ICO tells police to curb their use of facial recognition tech
Data commissioner says authorities need to 'stop and take a breath'
UK police forces need to curb their use of facial recognition technology until a code of practice can be established, the Information Commissioner has said.
The UK's data regulator has called for the government to introduce new laws to mitigate the risk that the technology presents, arguing that current rules do little to address ethical and legal issues associated with live facial recognition.
The recommendations follow an ICO investigation in December 2018 sparked by public concern over the various live facial recognition trials around the country.
Information Commissioner Elizabeth Denham said that the investigation raised serious concerns about the use of a technology that relies on huge amounts of sensitive personal information.
"It is right that our police forces should explore how new techniques can help keep us safe," Denham said in a blog post. "But from a regulator's perspective, I must ensure that everyone working in this developing area stops to take a breath and works to satisfy the full rigour of UK data protection law.
"Moving too quickly to deploy technologies that can be overly invasive in people's lawful daily lives risks damaging trust not only in the technology but in the fundamental model of policing by consent. We must all work together to protect and enhance that consensus."
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The revelation that facial recognition technology was being used at London's King's Cross Station earlier this year raised serious concerns about data privacy and regulation, particularly as private developers were able to install the technology without notice.
The ICO said it found the current combination of laws, codes and practices relating to live facial recognition to be inadequate for driving the ethical and legal approach that's needed to truly manage the risk that the technology presents. It also said that the technology would increase the likelihood of legal failures without a statutory code and would ultimately undermine public confidence.
The ICO argued that a statutory code of practice was necessary to give the police and the public enough knowledge as to when and how the police can use live facial recognition systems in public spaces.
The ICO said it will be liaising with the Home Office, the Investigatory Powers Commissioner, the Biometrics Commissioner, the Surveillance Camera Commissioner and policing bodies on how to progress its recommendation for a statutory code of practice.
"The government supports the police as they trial new technologies to protect the public, including facial recognition, which has helped them identify, locate and arrest suspects that wouldn't otherwise have been possible," a Home Office spokesperson told IT Pro.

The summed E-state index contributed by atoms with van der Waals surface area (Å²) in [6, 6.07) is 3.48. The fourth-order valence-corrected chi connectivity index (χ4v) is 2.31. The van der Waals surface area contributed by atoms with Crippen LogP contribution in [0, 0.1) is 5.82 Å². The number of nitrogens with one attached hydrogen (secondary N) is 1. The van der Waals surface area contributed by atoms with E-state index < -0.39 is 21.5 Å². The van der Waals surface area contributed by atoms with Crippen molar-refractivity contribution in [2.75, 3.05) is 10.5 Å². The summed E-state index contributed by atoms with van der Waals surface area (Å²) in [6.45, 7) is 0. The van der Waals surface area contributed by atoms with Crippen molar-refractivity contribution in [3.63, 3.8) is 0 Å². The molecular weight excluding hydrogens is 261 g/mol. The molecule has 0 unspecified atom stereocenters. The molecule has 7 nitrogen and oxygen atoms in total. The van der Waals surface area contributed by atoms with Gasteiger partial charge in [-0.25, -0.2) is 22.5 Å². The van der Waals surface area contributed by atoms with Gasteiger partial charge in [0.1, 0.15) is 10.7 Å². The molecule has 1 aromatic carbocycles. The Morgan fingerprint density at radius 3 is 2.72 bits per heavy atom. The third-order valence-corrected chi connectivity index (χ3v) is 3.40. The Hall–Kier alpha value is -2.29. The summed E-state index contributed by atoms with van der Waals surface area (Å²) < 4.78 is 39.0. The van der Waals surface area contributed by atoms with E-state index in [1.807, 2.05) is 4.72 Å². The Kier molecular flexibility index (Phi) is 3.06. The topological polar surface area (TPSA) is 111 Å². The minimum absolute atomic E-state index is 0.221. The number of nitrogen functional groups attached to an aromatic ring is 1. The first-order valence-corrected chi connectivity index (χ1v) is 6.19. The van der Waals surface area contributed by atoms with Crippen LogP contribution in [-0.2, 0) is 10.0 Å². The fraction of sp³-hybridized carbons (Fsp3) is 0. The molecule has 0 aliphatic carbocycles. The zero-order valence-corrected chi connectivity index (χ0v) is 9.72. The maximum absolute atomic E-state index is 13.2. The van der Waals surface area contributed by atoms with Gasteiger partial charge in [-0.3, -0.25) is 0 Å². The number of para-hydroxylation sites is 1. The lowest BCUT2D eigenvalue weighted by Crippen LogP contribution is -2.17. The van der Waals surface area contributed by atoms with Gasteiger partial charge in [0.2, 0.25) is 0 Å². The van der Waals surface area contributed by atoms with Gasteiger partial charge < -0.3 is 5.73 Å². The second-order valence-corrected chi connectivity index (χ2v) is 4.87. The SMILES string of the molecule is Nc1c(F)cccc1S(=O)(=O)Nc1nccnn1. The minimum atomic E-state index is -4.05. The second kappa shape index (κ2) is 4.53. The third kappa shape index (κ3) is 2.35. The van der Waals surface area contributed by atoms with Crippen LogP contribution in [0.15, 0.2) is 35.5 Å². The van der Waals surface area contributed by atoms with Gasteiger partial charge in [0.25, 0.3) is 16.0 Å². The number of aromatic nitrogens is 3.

"The High Court recently found there is a clear and sufficient legal framework for the use of live facial recognition technology. We are always willing to consider proposals to improve the legal framework and promote public safety and confidence in the police."
03/12/2018: The ICO ready to take on the police over facial recognition
The information watchdog has launched an investigation into the UK police's use of facial recognition technology (FRT), which has been trialled around the country.
The Information Commissioner Elizabeth Denham has opened an inquiry into the use of the technology after expressing concern over its legality and effectiveness, according to The Daily Telegraph.
Earlier in the year a report called 'Face Off: The lawless growth of facial recognition technology' suggested London's Met police had a failure rate of 98% when trialling the technology at the Notting Hill Carnival and actually misidentified 95 innocent people.
The same force admitted that it had stored 102 innocent people's biometric data for 30 days, but still went on to plan and use the technology throughout the year. However, it was later revealed that the Met has not made a single arrest as a result of its use of facial recognition.
The South Wales police also used the technology with poor results, misidentifying 2,400 innocent people and storing the data for a year, without their knowledge.
Multiple human rights campaign groups have voiced their concerns about the accuracy of the technology used by law enforcement, such as Big Brother Watch, which presented a report to Parliament in May.
About the same time, Denham wrote a blog post on the ICO website expressing concerns about the legality of the police's use of facial recognition software.
"How does the use of FRT in this way comply with the law?" she wrote. "How effective and accurate is the technology? How do forces guard against bias? What protections are there for people that are of no interest to the police? How do the systems guard against false positives and the negative impact of them?"
Denham said she had set out these concerns in letters to the Home Office and the NPCC and said she would consider legal action if her concerns were not addressed.
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